A disparate set of ramblings from a gay man who has been around, and done most things, I've been an actor, singer, dancer and model, and now I'm a writer and tantric masseur. As I get older, there's one tenet I live by. If you want to do something, then do it, because tomorrow may be too late.
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Tuesday, 8 December 2015
Callas's first complete opera recording
Callas’s first ever complete studio recording was made for
the Italian firm Cetra in 1952, before she had signed with EMI. The role of
Gioconda had furnished her with her Italian debut in 1947, and was the occasion
she met two of the most important men in her life, her mentor Tullio Serafin
and her future husband Battista Meneghini. Paradoxically she would make her
second recording of the opera at the time of her affair with Onassis, and when
she was separating from Meneghini.
Callas in ger Italian debut as Gioconda at the Verona Arena
When Callas recorded La
Gioconda for Cetra she was still a large lady and at her vocal peak. It was
recorded just a couple of months before she made her spectacular debut at
Covent Garden in Norma and shortly
before her only series of performances as Lady Macbeth at La Scala, a role one
wishes had figured more in her career. She then went on to sing Gioconda at La
Scala, her last performances in the role until the EMI recording in 1959.
Given the sheer animal power and massive, freewheeling
brilliance she could command at this stage in her career, you would think this
Cetra recording would, in all but matters of sound, win hands down over the
later one, recorded seven years after when her vocal powers were failing, but
I’m not sure it’s that simple, and, whilst listening to this one, there were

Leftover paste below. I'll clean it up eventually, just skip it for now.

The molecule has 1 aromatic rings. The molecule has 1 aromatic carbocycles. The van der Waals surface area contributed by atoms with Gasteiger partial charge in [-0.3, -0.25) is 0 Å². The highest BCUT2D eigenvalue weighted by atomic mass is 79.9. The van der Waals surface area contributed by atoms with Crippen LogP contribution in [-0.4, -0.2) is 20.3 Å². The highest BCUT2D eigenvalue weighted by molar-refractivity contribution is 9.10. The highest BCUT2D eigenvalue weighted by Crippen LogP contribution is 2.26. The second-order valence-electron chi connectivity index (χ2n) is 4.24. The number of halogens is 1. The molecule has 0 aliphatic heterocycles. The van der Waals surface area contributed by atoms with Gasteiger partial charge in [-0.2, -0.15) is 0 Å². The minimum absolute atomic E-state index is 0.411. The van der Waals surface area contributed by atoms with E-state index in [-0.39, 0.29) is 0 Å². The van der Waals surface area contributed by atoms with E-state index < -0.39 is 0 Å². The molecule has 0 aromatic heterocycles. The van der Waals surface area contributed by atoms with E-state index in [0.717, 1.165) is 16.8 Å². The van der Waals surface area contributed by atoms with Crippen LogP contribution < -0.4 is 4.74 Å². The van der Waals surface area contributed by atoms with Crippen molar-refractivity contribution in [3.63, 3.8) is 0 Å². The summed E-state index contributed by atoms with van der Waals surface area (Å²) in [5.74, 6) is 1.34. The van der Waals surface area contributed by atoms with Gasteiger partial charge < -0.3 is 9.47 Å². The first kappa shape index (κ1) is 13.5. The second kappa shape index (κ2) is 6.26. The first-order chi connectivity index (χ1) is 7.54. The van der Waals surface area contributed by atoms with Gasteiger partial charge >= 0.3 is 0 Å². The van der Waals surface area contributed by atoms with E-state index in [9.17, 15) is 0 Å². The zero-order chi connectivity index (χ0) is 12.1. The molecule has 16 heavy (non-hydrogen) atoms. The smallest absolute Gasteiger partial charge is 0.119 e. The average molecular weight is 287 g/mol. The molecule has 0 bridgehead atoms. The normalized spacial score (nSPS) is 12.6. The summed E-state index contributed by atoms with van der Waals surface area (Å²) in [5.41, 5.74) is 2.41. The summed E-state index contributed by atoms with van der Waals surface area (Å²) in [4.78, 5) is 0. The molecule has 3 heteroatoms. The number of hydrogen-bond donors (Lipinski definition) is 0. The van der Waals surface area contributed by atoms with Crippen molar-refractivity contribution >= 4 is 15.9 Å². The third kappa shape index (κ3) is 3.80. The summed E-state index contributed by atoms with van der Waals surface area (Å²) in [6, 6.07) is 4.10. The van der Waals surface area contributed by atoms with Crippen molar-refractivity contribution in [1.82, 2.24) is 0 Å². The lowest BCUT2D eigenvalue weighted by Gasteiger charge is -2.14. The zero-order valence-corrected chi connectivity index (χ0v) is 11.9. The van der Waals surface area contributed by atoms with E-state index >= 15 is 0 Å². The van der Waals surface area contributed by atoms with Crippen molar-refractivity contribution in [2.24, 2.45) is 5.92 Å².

quite a few passages where I found myself hankering after the later recording.
True, the singing is often magnificent, and it is easy to be swept away by the
coruscating force of her delivery, but I find myself missing some of the
refinements she has made by the time of the second recording. This may be a controversial
opinion, but this one seems to me to be a series of thrilling highlights,
whereas the characterisation on the EMI set feels more of a piece, with a
cumulative power I don’t get here, for all the added security of her voice; and
actually there are certain, purely vocal moments, she manages better on EMI
than she does on Cetra (the pitfalls of Ah
come t’amo, the E un di leggiadre
section from Suicidio, the whole of
the section after she gives Laura the sleeping draught, for instance).
As against that, I should also state that her performance of
Suicidio here completely floored me
when I first heard it. I had no idea a female voice, a soprano at that, could
sing with such passion, could have such powerful chest notes. It was absolutely
staggering and one of the things that first turned me on to the genius of
Callas in the first place. If I later got to know the opera better from the EMI
recording and place that at a slightly higher level of achievement, it is none
the less a close-run thing.
The Warner engineers have done a great job of the
re-mastering and it sounds much better than I remember it from my previous CDs,
though obviously not so good as the stereo EMI set. One also misses the greater
refinement of the La Scala orchestra and chorus.
At La Scala in 1952
As for her colleagues, it is largely a case of swings and
roundabouts. Barbieri is a much more positive presence than the young Cossotto
as Laura, but none of the men on either of the sets are particularly good.
Ferraro on EMI isn’t very subtle, but he certainly makes a pleasanter sound
than the awful Poggi. Honours are about equal between Silveri and Cappuccilli,
Neri and Vinco. Votto’s conducting isn’t much different in the two sets, and
remains some of his best work on disc.
One thing is for sure, Callas as Gioconda is an absolute
must, and, regardless of any reservations surrounding her colleagues or
recording quality, eclipses every other performance of the role on disc.